About the river: The North fork of the Shenandoah River is an entirely unique river. Where the south fork is wide, with lazy sweeping bends with wide vistas and scenic views of the Blue Ridge and fairly benign in nature, the north fork tends to be narrow, winding, heavily forested with overhead tree canopy and have some chutes and drops that can be downright dangerous at certain water levels. You can float the south fork all year round, regardless of gauge levels, although I don’t recommend trying it above 6.0 . The north fork is best floated between 1.0 and 2.5 on the USGS gauges. Lower than 1.0 and you’ll be dragging your boat a lot in some areas. Starting at a 3.0 level on the gauge, the north fork begins to get swift and squirrely in places. Please note that because of the narrowness of the north fork, any tic up or down makes for a profound change in character of the flow. A strong rainstorm upriver from you can cause a marked change in just a few minutes on the north fork. In some areas when the river narrows down to just a good cast-length in width, Large deadfalls can stretch from bank to bank necessitating a portage or doing the old “limbo” trick if you have enough space under the tree.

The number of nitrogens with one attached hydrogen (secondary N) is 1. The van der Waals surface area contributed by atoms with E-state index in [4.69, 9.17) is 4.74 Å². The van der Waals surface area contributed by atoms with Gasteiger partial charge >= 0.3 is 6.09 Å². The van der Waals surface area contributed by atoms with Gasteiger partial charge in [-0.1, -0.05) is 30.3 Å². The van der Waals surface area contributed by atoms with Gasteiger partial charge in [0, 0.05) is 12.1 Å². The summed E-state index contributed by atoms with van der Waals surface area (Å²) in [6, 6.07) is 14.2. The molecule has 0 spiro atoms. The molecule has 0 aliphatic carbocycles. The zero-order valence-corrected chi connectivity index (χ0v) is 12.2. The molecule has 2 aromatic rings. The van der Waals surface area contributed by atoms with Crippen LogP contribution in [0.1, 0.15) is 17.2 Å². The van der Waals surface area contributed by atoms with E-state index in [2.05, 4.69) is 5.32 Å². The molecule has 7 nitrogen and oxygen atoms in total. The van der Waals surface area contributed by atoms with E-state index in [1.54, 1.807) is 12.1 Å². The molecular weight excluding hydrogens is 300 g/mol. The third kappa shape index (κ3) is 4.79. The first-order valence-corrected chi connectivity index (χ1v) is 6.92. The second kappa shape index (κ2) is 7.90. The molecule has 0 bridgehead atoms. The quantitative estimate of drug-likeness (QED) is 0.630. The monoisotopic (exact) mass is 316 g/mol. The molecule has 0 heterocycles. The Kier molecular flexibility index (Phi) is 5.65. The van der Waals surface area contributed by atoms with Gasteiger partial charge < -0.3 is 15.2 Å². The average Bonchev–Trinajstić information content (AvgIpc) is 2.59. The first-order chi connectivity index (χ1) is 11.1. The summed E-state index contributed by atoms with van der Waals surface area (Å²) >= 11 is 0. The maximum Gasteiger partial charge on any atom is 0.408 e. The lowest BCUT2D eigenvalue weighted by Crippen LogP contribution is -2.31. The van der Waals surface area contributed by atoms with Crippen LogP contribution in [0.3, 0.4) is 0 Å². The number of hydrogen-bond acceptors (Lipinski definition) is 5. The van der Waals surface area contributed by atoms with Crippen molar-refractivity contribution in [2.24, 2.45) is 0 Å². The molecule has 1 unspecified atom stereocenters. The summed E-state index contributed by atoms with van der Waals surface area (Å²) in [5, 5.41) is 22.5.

The north fork probably figures larger in the Civil War history of the Valley, being the site of a number of Bivouac areas over the course of the war, for both North and South. Stonewall Jackson used the North Fork to his advantage several times during his famous “Valley Campaign”. It is not unusual to come across guys with a metal detectors combing the banks and adjacent fields searching for artifacts. After the battles of New Market, Cedar Creek, and Seven Bends, the water of the North Fork was said to run red with the blood of the combatants of both armies. Ghosts of the dead soldiers and even some civilians who were killed over the course of the war are said to walk the banks and old fords in a number of places. Do not scoff at these stories from the locals…too many good and otherwise sane people have a story or two to tell from personal experience. As for me? I’m gonna be off the water before dark, just to be prudent.